Loading ...
Sorry, an error occurred while loading the content.

Re: Geography Error in Mark 11:1

Expand Messages
  • vincentsapone
    ... fellow ... Actually, this incident is just a tiny part of a larger consideration of Marcan geography which is in turn just a tiny part of a larger
    Message 1 of 5 , Aug 5, 2004
    • 0 Attachment
      > It's at times like this that I real feel for the poor Gospel
      > authors. They wrote down their stuff for the benefit of a few
      fellow
      > Jesus types and now their works are turned upside down and the
      > slightest mistake or inconsistancy subject to research papers.
      >

      Actually, this incident is just a tiny part of a larger
      consideration of Marcan geography which is in turn just a tiny part
      of a larger consideration of Marcan authorship and provenance. I
      simply want to be thorough.

      > Mark made a slight mistake here. I am not sure it tells us
      anything > except that Mark made a mistake (which we all do). Only
      taken with a > lot more evidence could this be taken as part of a
      case that Mark > didn't know the area. If I say that we headed to
      Bristol from London > and stopped off at Bath and Swindon, I do not
      expect anyone to pick > up on the fact that Bath is nearer to
      Bristol than Swindon.

      Mark has a "chronological" (or psuedo-Chronological) journey of
      Jesus. He is at Jericho in 10:46. From there the order is reversed
      with the two villages. Yes, even natives of a land can make
      mistakes, but there are of course certain mistakes natives do not
      make. This is not conclusive but on a probability scale it would
      slightly push me away from its author having lived in or directly
      around Jerusalem given the author confuses the order of two
      surrounding villages.

      Also, contrary to what you write, the passage constitutes evidence
      that Mark did know the area. It tells us several things. You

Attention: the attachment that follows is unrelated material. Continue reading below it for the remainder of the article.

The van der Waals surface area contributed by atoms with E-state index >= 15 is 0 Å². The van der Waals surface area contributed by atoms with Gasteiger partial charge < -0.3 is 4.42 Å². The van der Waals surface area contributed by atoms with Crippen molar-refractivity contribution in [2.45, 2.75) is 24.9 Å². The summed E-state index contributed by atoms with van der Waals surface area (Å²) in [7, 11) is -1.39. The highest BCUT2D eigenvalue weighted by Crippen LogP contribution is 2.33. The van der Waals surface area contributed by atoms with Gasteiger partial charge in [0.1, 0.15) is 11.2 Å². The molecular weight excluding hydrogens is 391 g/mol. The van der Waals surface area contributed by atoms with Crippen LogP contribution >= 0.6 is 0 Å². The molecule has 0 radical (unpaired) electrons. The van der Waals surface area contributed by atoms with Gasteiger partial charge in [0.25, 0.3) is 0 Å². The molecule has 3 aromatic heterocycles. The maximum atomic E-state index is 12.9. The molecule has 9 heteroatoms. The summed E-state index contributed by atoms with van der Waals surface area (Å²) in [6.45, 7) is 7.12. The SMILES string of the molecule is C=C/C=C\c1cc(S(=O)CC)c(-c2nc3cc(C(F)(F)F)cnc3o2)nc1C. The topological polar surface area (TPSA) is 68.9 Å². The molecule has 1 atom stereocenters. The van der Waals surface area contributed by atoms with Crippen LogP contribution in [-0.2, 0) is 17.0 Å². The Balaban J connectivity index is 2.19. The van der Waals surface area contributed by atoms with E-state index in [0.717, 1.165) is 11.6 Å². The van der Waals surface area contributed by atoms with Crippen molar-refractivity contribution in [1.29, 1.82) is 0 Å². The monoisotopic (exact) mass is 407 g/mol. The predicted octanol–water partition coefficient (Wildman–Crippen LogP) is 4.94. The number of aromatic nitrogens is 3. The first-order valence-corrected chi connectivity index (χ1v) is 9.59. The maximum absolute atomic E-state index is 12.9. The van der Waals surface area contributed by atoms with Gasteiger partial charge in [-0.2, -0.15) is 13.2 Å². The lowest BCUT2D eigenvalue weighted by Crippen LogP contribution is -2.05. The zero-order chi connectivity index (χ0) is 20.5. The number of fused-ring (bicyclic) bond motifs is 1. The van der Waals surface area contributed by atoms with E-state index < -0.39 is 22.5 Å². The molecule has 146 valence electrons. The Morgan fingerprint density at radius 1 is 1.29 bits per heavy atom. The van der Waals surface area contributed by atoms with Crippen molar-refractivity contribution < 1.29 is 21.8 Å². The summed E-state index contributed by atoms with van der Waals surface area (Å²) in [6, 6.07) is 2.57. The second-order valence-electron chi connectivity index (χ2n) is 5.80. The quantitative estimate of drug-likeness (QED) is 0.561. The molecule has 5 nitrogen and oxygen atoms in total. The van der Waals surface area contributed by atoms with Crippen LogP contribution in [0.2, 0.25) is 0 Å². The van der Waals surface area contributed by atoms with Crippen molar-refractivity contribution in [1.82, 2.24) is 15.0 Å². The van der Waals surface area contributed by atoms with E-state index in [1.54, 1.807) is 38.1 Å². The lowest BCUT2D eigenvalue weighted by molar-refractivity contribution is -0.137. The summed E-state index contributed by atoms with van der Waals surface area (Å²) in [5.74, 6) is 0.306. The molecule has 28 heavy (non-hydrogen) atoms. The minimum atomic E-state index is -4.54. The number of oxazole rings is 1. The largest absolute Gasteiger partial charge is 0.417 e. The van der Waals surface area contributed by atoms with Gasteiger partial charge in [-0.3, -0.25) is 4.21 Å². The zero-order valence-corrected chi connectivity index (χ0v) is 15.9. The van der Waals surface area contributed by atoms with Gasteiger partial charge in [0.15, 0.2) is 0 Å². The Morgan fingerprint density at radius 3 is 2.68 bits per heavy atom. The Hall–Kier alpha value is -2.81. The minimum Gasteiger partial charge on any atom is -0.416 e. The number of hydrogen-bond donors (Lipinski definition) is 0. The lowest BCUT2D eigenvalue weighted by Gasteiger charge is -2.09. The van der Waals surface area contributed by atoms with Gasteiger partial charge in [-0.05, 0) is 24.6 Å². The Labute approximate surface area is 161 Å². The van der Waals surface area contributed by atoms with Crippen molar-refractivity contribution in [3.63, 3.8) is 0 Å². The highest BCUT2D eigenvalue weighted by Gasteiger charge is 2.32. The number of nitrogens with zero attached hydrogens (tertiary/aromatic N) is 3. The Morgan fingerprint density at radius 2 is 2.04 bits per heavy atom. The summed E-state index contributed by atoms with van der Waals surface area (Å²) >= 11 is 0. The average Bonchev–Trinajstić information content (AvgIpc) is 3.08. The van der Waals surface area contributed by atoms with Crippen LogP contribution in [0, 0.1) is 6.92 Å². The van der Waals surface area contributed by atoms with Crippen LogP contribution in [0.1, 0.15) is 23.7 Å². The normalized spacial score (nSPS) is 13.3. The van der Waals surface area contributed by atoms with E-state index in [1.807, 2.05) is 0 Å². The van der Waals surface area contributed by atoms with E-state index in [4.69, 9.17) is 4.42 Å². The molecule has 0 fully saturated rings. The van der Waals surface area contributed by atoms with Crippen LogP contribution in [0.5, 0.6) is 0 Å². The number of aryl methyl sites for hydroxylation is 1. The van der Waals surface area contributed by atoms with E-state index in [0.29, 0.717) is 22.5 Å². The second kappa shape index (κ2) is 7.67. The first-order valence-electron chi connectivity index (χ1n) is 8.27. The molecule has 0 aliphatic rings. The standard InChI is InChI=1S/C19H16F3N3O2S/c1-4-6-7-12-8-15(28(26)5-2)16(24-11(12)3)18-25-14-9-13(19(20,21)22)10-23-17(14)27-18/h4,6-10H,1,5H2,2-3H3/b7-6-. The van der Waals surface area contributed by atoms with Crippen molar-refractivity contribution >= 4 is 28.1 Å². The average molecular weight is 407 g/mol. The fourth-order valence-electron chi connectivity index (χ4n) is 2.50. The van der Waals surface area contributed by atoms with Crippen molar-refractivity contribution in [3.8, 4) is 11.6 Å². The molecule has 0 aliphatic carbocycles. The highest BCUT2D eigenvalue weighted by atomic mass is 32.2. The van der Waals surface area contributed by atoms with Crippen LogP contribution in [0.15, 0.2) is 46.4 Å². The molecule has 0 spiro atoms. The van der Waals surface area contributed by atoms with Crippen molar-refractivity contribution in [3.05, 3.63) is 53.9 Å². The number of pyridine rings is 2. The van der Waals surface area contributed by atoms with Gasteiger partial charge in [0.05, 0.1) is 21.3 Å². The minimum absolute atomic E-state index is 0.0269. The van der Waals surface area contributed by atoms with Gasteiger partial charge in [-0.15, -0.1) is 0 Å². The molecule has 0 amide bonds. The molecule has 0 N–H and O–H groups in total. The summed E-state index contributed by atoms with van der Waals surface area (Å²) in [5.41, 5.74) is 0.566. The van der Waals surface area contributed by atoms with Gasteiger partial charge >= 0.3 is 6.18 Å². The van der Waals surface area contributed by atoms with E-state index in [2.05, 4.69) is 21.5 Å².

mentioned several places in your thought example. I have no idea
      where Bath and Swindon are. I've never heard of them and could never
      describe them in a journey as Mark has done with his locations. But
      Mark knows of Jericho, he knew, apparently of the major road leading
      from their to Jerusalem (on Meier's maps in MJ series), he knew of
      Jerusalem and several surrounding villages (Bethany, Bethphage, etc).

      The text shows Mark did know of the land but he reversed the order
      of two towns. Does a resident (native?) of that area make this
      mistake? Also it should be noted that this is not the only
      Palestinian geography error in Mark either. I take it he didn't live
      near Geresa and wasn't directly familiar with the Decapolis either.

      >
      > While most liberal scholars don't accept divine inspiration, they
      > continue to labour under the impression that every jot and tittle
      in > the NT must have some reason for it. And for what it's worth,
      > Guthrie is clutching at straws when he should just shrug.

      Details are what drive sound scholarship IMO. On the grand scheme of
      things this single detail and village reversal isn't going to change
      much. Questions of authorship are important enough though--though
      this is a rather dead issue as the author of Mark is anonymous.
      Though I'd still rather learn all I can about the "author detectable
      by contents". Its a part of source evaluation which is a critical
      cornerstone of scholarship.

      Vincent Sapone
    • Brian Trafford
      This raises a more general question for me. How wide spread was the use of maps during the 1st Century? In other words, is there evidence that maps were used
      Message 2 of 5 , Aug 5, 2004
      • 0 Attachment
        This raises a more general question for me. How wide spread was the
        use of maps during the 1st Century? In other words, is there
        evidence that maps were used extensively, especially by authors of
        texts written decades after the fact (here I am thinking of authors
        like Tacitus, Suetonius, Josephus, Plutarch, etc.), or that their
        knowledge of places was all that reliable, especially when taken from
        what would have been second hand sources? The author of Acts, for
        example, gets some pretty obscure details on places and people right,
        but is this more the exception, or the rule for ancient documents of
        this type?

        Thanks,

        Brian Trafford
        Calgary, AB, Canada
      • Bob Schacht